The Obama administration will loosen Cuban travel policy making it easier for students, religious and cultural groups to visit the country, a move that is bringing mixed reviews from Capitol Hill.

The White House outlined its long-awaited policy Friday evening, saying students seeking academic credit and churches traveling for religious purposes will be allowed to go to Cuba.

The proposed changes also allows any American to send as much as $500 every three months to non-family members, or a total of $2,000 yearly, to "support private economic activity" to Cubans. No changes will be made to the general license for family remittances.

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The policy shift elicited support and opposition from Capitol Hill.

Rep. Ileana Ros-Lehtinen (R-Fla.), chairman of the House Foreign Affairs Committee and a Cuban immigrant, said the move to help those who live in Cuba would only aid the Cuban government.

“Loosening these regulations will not help foster a pro-democracy environment in Cuba," she said in a statement. "These changes will not aid in ushering in respect for human rights. And they certainly will not help the Cuban people free themselves from the tyranny that engulfs them.

“These changes undermine U.S. foreign policy and security objectives and will bring economic benefits to the Cuban regime.”

In contrast, Senate Foreign Relations Committee Chairman John KerryJohn KerryA presidential candidate pledge can right the wrongs of an infamous day Equilibrium/Sustainability — Dam failures cap a year of disasters Four environmental fights to watch in 2022 MORE (D-Mass.) applauded the move, noting that Cuba is the only country in the world to which the United States government doesn't allow open travel.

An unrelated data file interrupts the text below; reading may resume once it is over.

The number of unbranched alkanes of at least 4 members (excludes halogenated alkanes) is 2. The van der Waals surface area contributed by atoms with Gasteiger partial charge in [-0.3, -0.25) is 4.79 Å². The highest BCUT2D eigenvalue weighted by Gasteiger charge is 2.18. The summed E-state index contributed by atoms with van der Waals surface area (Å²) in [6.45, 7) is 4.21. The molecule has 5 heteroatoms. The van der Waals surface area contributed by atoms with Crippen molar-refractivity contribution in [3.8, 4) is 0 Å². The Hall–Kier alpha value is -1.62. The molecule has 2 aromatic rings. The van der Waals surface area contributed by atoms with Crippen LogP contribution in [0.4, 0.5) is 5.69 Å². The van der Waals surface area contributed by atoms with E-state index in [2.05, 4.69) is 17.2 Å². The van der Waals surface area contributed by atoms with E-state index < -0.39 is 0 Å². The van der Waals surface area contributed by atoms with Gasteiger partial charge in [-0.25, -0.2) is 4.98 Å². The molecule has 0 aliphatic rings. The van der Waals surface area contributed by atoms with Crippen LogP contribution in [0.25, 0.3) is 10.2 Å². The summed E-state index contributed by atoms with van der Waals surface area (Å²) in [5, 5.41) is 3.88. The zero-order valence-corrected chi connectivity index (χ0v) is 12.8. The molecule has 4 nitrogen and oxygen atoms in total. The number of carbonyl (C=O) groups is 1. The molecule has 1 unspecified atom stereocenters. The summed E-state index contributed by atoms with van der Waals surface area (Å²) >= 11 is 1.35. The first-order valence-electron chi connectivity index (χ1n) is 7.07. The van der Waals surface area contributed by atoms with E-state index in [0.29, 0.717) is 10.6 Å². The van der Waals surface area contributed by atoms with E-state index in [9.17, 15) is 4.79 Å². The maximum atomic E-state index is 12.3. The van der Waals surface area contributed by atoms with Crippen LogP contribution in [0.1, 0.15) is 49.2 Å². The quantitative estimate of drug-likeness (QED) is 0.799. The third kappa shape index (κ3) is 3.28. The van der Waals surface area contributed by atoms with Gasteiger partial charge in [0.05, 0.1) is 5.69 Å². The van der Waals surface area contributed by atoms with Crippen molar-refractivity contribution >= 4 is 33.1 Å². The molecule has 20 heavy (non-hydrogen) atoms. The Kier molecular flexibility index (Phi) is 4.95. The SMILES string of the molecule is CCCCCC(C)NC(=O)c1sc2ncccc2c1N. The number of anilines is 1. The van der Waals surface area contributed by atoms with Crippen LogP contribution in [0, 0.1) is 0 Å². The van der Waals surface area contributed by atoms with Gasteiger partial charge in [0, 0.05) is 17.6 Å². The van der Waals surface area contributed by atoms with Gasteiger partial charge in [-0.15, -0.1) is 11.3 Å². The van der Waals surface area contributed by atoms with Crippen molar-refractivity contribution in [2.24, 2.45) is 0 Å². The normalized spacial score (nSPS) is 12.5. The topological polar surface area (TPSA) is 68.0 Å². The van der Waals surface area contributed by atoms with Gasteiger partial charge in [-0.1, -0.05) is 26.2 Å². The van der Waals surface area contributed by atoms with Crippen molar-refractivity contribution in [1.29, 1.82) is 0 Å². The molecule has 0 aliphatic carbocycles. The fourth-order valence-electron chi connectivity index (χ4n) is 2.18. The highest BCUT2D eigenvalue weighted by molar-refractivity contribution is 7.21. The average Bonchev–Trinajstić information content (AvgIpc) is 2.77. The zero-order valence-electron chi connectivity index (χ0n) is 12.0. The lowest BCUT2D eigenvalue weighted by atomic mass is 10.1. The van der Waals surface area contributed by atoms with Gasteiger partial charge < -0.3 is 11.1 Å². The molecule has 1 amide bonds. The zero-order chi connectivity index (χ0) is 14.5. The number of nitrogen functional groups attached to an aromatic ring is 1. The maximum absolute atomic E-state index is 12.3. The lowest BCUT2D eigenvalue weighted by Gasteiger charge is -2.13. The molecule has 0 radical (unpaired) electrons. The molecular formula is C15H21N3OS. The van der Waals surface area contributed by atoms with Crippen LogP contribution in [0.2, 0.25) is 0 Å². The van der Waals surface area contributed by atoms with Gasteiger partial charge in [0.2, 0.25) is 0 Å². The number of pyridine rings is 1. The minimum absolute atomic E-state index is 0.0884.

The policy will "open the way for the good will of citizens of both countries to forge deeper ties that are in our national interest today and in the future," he said in a statement. "This is an important step. If governments cannot solve the problems between them, at least they should get out of the way and let citizens work toward finding solutions."

Kerry said he would continue pushing legislation, similar to what he sponsored in the last Congress, that will allow free travel to Cuba.

More international airports also will be allowed to offer charter service compared with only three airports now.

The administration said the move is part of "a series of steps to continue efforts to reach out to the Cuban people in support of their desire to freely determine their country’s future."

"These measures will increase people-to-people contact, support civil society in Cuba, enhance the free flow of information to, from, and among the Cuban people and help promote their independence from Cuban authorities," according to a release from the White House.

The proposal builds on President Obama's April 2009 decision to allow families to talk to each other between the United States and Cuba and allow more humanitarian aid.

"This is an important step forward for our Cuba policy," said Sarah Stephens of the Center for Democracy in the Americas.

"At a time when Cubans are changing their system in fundamental ways, it is a good idea to have greater engagement, more Americans traveling to Cuba, and more opportunities to learn from each other as everyday Cubans reshape their lives and their country."

The rules explaining each of these changes will be issued in a matter of weeks.